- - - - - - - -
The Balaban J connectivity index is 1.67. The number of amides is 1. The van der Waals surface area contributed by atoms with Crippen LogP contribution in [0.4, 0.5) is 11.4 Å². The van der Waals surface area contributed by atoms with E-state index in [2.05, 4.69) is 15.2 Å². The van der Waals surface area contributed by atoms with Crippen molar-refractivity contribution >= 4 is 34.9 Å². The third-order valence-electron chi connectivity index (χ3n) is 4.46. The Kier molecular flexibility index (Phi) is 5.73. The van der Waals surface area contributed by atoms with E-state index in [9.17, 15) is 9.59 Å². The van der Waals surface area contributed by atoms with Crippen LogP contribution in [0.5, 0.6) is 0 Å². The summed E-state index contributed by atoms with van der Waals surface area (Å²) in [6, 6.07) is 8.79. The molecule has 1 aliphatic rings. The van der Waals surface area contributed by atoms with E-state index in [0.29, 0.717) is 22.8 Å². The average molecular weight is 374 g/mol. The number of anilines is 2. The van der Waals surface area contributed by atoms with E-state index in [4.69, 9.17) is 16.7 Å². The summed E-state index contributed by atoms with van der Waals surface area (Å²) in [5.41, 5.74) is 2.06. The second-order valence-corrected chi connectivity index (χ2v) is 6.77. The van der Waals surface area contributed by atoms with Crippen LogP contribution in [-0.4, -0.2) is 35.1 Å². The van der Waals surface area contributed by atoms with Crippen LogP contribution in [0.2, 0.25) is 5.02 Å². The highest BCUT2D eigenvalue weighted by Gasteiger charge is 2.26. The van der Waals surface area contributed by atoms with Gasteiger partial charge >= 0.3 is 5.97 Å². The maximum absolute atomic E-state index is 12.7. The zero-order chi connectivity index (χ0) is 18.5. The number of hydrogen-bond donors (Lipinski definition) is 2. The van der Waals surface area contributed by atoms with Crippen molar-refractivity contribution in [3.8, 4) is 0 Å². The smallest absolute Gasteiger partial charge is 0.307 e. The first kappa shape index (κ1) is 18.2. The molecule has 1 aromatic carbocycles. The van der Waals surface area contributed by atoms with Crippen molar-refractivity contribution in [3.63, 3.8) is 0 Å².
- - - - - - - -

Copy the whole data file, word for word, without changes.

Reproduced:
The Balaban J connectivity index is 1.67. The number of amides is 1. The van der Waals surface area contributed by atoms with Crippen LogP contribution in [0.4, 0.5) is 11.4 Å². The van der Waals surface area contributed by atoms with E-state index in [2.05, 4.69) is 15.2 Å². The van der Waals surface area contributed by atoms with Crippen molar-refractivity contribution >= 4 is 34.9 Å². The third-order valence-electron chi connectivity index (χ3n) is 4.46. The Kier molecular flexibility index (Phi) is 5.73. The van der Waals surface area contributed by atoms with E-state index in [9.17, 15) is 9.59 Å². The van der Waals surface area contributed by atoms with Crippen LogP contribution in [0.5, 0.6) is 0 Å². The summed E-state index contributed by atoms with van der Waals surface area (Å²) in [6, 6.07) is 8.79. The molecule has 1 aliphatic rings. The van der Waals surface area contributed by atoms with E-state index in [0.29, 0.717) is 22.8 Å². The average molecular weight is 374 g/mol. The number of anilines is 2. The van der Waals surface area contributed by atoms with E-state index in [4.69, 9.17) is 16.7 Å². The summed E-state index contributed by atoms with van der Waals surface area (Å²) in [5.41, 5.74) is 2.06. The second-order valence-corrected chi connectivity index (χ2v) is 6.77. The van der Waals surface area contributed by atoms with Crippen LogP contribution in [-0.4, -0.2) is 35.1 Å². The van der Waals surface area contributed by atoms with Crippen LogP contribution in [0.2, 0.25) is 5.02 Å². The highest BCUT2D eigenvalue weighted by Gasteiger charge is 2.26. The van der Waals surface area contributed by atoms with Gasteiger partial charge >= 0.3 is 5.97 Å². The maximum absolute atomic E-state index is 12.7. The zero-order chi connectivity index (χ0) is 18.5. The number of hydrogen-bond donors (Lipinski definition) is 2. The van der Waals surface area contributed by atoms with Crippen molar-refractivity contribution in [3.8, 4) is 0 Å². The smallest absolute Gasteiger partial charge is 0.307 e. The first kappa shape index (κ1) is 18.2. The molecule has 1 aromatic carbocycles. The van der Waals surface area contributed by atoms with Crippen molar-refractivity contribution in [3.63, 3.8) is 0 Å².